But then consider the case of the conseiller de Pleurre, which Penny Roberts and Luc Racaut have uncovered for us. He was a city councillor in the French city of Troyes, arrested for heresy in 1562 after he had been reported for attending a secret Protestant meeting. He admitted the offence before the court, but added that
he had attended a Protestant assembly and sermon to fulfill his carnal desire and have sex with the woman of his choice, thinking that the rumour was true, that women gave themselves freely at those assemblies. But having seen and understood that this was false, and not having found what he was looking for, he had resolved not to go there again.1The court, 'trying hard not to laugh', let him go. And clearly this proves that real sects are usually duller than people imagine them to be. But it also proves that there was a real constituency for religious or quasi-religious orgies out there?
So what are we to make of marginally more circumstancial or well-evidenced cases like the Thuringian sect known as the 'Bloodfriends', who gathered outdoors for clandestine nocturnal meetings, which ended with the command 'be fruitful and multiply’ – whereupon they would pair off discreetly? Or indeed the English 'spiritualls' known to the morally panicky as the 'Ranters'? One ex-Ranter claimed to have once believed that 'till you can lie with all women as one woman, and not judge it sin, you can do nothing but sin'. Another claimed that 'I can if it will be my will, kisse and hug Ladies, and love my neighbours wife as my selfe, without sin'.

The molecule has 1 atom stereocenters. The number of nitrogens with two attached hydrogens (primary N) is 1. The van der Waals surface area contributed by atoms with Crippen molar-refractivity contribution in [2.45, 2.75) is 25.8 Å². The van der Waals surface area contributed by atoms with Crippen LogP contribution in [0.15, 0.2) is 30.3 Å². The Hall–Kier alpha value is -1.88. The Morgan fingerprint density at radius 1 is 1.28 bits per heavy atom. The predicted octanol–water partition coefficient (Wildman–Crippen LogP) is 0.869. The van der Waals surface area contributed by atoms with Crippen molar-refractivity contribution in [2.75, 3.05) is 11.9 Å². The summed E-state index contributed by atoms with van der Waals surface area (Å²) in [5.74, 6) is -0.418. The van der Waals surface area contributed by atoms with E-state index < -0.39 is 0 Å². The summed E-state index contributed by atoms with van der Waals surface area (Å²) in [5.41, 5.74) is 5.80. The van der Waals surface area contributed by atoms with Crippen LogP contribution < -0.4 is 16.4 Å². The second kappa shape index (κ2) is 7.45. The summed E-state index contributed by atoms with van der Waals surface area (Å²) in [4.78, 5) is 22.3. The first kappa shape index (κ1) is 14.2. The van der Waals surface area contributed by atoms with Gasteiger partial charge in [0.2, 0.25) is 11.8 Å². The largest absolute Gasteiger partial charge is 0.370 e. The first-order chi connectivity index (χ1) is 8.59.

Now of course the first quote fits a sensationalising agenda, and the second was not a call to licentiousness but part of a wild, profound attack on the hypocrisy of structured religious life. No doubt formal mass orgies were only ever imagined. But de Pleurre reminds us that they were imagined, and not only with horror. It does seem pretty clear that there were some eyebrow-raising practices in and around some of these groups.
As various professedly radical and alternative groups discovered in the 1960s: if you boldly throw off the shackles of convention, but you still leave the men in charge ... well, is it any surprise?
1. Luc Racaut, Hatred in Print: Catholic Propaganda and Protestant Identity during the French Wars of Religion (Aldershot: Ashgate, 2002), p. 62.